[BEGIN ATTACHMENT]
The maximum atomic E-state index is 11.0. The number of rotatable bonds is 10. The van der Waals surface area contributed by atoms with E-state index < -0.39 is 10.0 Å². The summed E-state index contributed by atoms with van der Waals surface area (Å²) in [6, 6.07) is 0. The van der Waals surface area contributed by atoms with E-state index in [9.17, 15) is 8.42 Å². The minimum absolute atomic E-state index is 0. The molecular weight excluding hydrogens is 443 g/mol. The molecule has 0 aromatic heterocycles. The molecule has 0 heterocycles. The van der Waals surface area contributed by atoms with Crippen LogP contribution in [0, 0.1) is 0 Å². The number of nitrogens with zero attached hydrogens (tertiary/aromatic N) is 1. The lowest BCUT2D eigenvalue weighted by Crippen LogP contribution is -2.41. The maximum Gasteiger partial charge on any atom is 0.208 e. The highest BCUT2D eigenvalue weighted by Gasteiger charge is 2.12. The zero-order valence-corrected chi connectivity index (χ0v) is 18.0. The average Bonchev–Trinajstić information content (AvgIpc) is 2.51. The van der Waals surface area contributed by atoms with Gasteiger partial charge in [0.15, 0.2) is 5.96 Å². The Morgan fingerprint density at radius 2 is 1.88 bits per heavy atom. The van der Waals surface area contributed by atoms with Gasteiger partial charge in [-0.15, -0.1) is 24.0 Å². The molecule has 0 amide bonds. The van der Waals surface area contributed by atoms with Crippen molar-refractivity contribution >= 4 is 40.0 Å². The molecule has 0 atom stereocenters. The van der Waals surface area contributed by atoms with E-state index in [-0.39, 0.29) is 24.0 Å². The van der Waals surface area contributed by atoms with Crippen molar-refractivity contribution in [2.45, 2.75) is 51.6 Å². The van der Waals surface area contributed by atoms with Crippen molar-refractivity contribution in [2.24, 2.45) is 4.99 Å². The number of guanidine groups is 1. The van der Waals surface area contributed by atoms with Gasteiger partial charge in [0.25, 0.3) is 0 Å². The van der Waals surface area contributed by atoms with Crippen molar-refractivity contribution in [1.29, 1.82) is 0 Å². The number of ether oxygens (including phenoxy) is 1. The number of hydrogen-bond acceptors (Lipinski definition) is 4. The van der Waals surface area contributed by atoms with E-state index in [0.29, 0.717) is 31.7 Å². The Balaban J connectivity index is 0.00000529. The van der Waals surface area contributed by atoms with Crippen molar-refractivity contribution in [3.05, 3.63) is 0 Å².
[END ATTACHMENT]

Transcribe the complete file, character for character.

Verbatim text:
The maximum atomic E-state index is 11.0. The number of rotatable bonds is 10. The van der Waals surface area contributed by atoms with E-state index < -0.39 is 10.0 Å². The summed E-state index contributed by atoms with van der Waals surface area (Å²) in [6, 6.07) is 0. The van der Waals surface area contributed by atoms with E-state index in [9.17, 15) is 8.42 Å². The minimum absolute atomic E-state index is 0. The molecular weight excluding hydrogens is 443 g/mol. The molecule has 0 aromatic heterocycles. The molecule has 0 heterocycles. The van der Waals surface area contributed by atoms with Crippen LogP contribution in [0, 0.1) is 0 Å². The number of nitrogens with zero attached hydrogens (tertiary/aromatic N) is 1. The lowest BCUT2D eigenvalue weighted by Crippen LogP contribution is -2.41. The maximum Gasteiger partial charge on any atom is 0.208 e. The highest BCUT2D eigenvalue weighted by Gasteiger charge is 2.12. The zero-order valence-corrected chi connectivity index (χ0v) is 18.0. The average Bonchev–Trinajstić information content (AvgIpc) is 2.51. The van der Waals surface area contributed by atoms with Gasteiger partial charge in [0.15, 0.2) is 5.96 Å². The Morgan fingerprint density at radius 2 is 1.88 bits per heavy atom. The van der Waals surface area contributed by atoms with Gasteiger partial charge in [-0.15, -0.1) is 24.0 Å². The molecule has 0 amide bonds. The van der Waals surface area contributed by atoms with Crippen molar-refractivity contribution >= 4 is 40.0 Å². The molecule has 0 atom stereocenters. The van der Waals surface area contributed by atoms with E-state index in [-0.39, 0.29) is 24.0 Å². The van der Waals surface area contributed by atoms with Crippen molar-refractivity contribution in [2.45, 2.75) is 51.6 Å². The van der Waals surface area contributed by atoms with Crippen molar-refractivity contribution in [2.24, 2.45) is 4.99 Å². The number of guanidine groups is 1. The van der Waals surface area contributed by atoms with Gasteiger partial charge in [0.25, 0.3) is 0 Å². The van der Waals surface area contributed by atoms with Crippen molar-refractivity contribution in [1.29, 1.82) is 0 Å². The number of ether oxygens (including phenoxy) is 1. The number of hydrogen-bond acceptors (Lipinski definition) is 4. The van der Waals surface area contributed by atoms with E-state index in [0.29, 0.717) is 31.7 Å². The Balaban J connectivity index is 0.00000529. The van der Waals surface area contributed by atoms with Crippen molar-refractivity contribution in [3.05, 3.63) is 0 Å².